12.2 Arranging Your Generic Objects

The process of arranging user interface elements for a GEOS application differs drastically from that of traditional user interface programming methods. In most graphical systems, you must manually determine the location of each and every user interface element. For instance, to design a dialog box, you have to figure the location of each text string, button, and list entry. Normally, these items would have to be hard-coded into your application, and often different video resolutions would have to be taken into account.

Not so in GEOS. The generic and specific UI libraries work with the geometry manager to automatically arrange your generic UI objects in the most appropriate way. To describe a dialog box in GEOS, for instance, you simply have to define the objects contained in the dialog box and their relative positions in the generic object tree; GEOS does the rest, determining the position and visual effects of each object. You can even fine-tune the appearance of each object with the use of hints.

12.2.1 General Geometry Rules

You may feel at first that the use of generic UI components limits your control over the UI of your application. Actually, just the opposite is true: Your application becomes immediately available at all supported video resolutions in all available specific UIs. Additionally, you can concentrate on more important issues of your application; the generic UI objects take care of a tremendous amount of the work in positioning and displaying the user interface.

To determine your generic UI tree, you must remember that UI geometry is determined by three things: First and foremost, the overall structure of the UI is governed by the structure and organization of the generic object tree. For example, if GenTriggers A, B, and C are designated as children of a dialog box, they will likely be ordered in the same order they’re listed in the dialog’s GI_comp field.

Second, an object’s attributes can determine its implementation. For example, the GIGI_visibility field of a GenInteraction can determine whether the interaction is implemented as a dialog box, a menu, or a grouping object. The attributes of a generic object determine the basic functionality of the object; that is, even though a menu might be implemented differently in different specific UIs, the functionality of a menu will be implemented in the object. The manner of display of an object is based on its functionality. In this way, the attributes of a generic object take precedence over hints.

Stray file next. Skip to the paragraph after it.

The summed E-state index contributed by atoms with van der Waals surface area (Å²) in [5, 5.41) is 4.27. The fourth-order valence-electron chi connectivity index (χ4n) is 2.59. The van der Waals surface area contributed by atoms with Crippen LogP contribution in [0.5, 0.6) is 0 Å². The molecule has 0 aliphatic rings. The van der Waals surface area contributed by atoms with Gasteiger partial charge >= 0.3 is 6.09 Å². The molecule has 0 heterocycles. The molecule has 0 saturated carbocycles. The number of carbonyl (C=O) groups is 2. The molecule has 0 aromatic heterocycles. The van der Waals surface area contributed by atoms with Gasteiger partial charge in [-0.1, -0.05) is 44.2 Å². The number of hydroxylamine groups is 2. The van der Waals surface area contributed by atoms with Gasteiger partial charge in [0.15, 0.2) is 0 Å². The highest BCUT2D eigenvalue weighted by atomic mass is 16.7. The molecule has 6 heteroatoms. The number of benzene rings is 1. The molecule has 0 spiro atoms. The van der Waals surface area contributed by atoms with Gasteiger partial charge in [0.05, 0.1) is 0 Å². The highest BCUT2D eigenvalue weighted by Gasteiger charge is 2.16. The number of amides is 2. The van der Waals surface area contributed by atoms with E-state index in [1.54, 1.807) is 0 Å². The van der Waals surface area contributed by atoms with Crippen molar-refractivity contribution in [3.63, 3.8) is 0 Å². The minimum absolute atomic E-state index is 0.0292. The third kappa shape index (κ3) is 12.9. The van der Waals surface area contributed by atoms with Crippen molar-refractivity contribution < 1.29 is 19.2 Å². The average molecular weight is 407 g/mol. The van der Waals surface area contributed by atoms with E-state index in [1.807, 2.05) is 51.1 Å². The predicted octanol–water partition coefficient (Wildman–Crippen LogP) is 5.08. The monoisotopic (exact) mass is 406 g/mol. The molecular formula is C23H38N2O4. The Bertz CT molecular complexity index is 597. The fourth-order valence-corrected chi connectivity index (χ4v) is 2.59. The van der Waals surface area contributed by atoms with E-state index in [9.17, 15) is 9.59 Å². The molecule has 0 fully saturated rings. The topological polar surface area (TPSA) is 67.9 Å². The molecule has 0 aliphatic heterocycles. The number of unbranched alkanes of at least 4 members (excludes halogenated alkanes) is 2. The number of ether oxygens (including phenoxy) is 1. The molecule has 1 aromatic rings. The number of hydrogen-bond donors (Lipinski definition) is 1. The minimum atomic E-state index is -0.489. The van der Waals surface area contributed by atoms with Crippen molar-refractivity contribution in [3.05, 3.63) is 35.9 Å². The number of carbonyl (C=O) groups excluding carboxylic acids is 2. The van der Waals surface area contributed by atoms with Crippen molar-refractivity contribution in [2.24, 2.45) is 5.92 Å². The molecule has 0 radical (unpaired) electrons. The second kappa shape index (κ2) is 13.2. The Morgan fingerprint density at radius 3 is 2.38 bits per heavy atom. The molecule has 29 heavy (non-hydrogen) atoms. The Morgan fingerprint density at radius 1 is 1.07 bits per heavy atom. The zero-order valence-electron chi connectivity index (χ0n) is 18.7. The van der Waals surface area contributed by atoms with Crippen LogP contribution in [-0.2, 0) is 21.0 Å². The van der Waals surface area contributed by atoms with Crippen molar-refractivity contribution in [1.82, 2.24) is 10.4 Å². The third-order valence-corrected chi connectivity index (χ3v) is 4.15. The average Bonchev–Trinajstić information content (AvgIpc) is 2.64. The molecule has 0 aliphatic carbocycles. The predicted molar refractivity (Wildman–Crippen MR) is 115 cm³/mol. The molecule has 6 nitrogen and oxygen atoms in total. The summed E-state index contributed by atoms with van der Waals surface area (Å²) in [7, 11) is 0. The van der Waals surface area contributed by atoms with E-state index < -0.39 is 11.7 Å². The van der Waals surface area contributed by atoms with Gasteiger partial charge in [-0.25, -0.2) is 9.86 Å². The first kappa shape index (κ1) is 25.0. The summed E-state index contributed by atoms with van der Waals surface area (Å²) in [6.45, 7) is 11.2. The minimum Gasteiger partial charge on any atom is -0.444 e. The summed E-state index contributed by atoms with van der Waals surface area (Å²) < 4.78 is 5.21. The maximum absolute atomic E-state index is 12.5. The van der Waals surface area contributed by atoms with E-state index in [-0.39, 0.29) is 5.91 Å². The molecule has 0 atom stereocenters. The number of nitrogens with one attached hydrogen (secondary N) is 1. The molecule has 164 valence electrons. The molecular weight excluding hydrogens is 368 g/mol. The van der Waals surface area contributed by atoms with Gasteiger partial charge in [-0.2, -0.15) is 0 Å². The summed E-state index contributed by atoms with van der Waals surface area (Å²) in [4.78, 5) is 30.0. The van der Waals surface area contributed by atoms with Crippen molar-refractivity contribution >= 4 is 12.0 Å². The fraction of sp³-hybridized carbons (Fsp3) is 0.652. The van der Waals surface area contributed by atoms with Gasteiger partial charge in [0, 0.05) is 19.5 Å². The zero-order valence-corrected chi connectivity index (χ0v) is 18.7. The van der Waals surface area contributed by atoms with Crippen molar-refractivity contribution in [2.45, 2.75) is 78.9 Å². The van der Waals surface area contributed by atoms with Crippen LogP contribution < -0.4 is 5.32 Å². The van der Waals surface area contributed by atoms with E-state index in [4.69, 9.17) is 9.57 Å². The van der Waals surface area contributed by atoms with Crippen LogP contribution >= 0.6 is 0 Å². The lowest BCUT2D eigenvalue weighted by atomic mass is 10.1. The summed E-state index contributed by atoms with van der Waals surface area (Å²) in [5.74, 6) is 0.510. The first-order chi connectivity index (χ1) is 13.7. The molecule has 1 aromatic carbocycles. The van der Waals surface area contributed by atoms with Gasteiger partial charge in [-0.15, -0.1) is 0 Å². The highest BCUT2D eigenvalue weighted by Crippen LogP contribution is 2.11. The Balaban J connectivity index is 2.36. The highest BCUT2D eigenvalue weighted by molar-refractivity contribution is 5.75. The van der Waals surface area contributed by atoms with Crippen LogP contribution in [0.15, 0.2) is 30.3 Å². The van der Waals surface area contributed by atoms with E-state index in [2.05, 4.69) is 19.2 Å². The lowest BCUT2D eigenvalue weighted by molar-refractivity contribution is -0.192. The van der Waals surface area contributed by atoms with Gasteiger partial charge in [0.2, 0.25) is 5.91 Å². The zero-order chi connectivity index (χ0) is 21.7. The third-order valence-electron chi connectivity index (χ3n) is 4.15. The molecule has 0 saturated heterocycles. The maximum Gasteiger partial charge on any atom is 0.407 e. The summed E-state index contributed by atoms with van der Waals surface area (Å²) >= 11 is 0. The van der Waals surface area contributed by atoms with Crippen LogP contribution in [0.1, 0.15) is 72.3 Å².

Third, an object’s behavior can be fine-tuned through the use of hints. Hints may or may not be implemented for each object that has them, and they control less strictly how the object works. Generic Tree Structure

As stated above, the structure of your application’s generic object tree determines how the generic UI objects will be organized. A simple example of a generic tree including a menu, a dialog box, and a GenView can be found in “First Steps: Hello World,” Chapter 4. How Hints Work

Nearly all geometry of generic UI objects is determined by hints. You can position, size, and limit generic objects with different hints. All these hints are defined in GenClass; inheritance allows all generic objects to have them, though not all hints are applicable to all generic objects.

Hints are described in detail in “GenClass,” Chapter 2 of the Object Reference Book, but the basics are reviewed here for convenience. Hints are implemented as variable data entries; each hint is a different variable-data type. Hints therefore take up instance data space in an object only when the object has that hint.

As stated earlier, not all hints are appropriate for all objects. For example, HINT_CUSTOM_CHILD_SPACING is probably not useful when applied to a GenTrigger object because a GenTrigger can have no children. Hints, by definition, are also not guaranteed to be supported by all specific UI libraries. For example, a specific UI might require all elements of a dialog box to be oriented horizontally; in this case, HINT_ORIENT_CHILDREN_VERTICALLY might be useful but might not be heeded by the specific UI.

Because geometry management of generic objects can be confusing at times, this chapter follows a series of examples accompanied with diagrams. For the most part, you should be able to “plug and play” the examples in the following sections.

12.2.2 Orienting Children


The two hints HINT_ORIENT_CHILDREN_HORIZONTALLY and HINT_ORIENT_CHILDREN_VERTICALLY, when used in a composite object, determine the orientation of the composite’s children. A composite object can orient its children either horizontally or vertically. The geometry manager will determine the combined size of the children and any margins or spacing set up (none by default) and will size the composite to the minimum required by its children.

Children oriented horizontally will typically be top-justified, and children oriented vertically will be left-justified. (This is default behavior changeable either with the use of hints or by the specific UI.) The vertical composite will size to the width of the widest child; the horizontal composite will size to the height of the tallest child.

Figure 12-1 Horizontal and Vertical Composites
The bounds of the composites are designated by the dashed boxes. The Goc code for these composites is shown in the following display.

Code Display 12-1 Orienting a Composite

	/* Composite oriented horizontally */
@object GenInteractionClass MyInteraction = {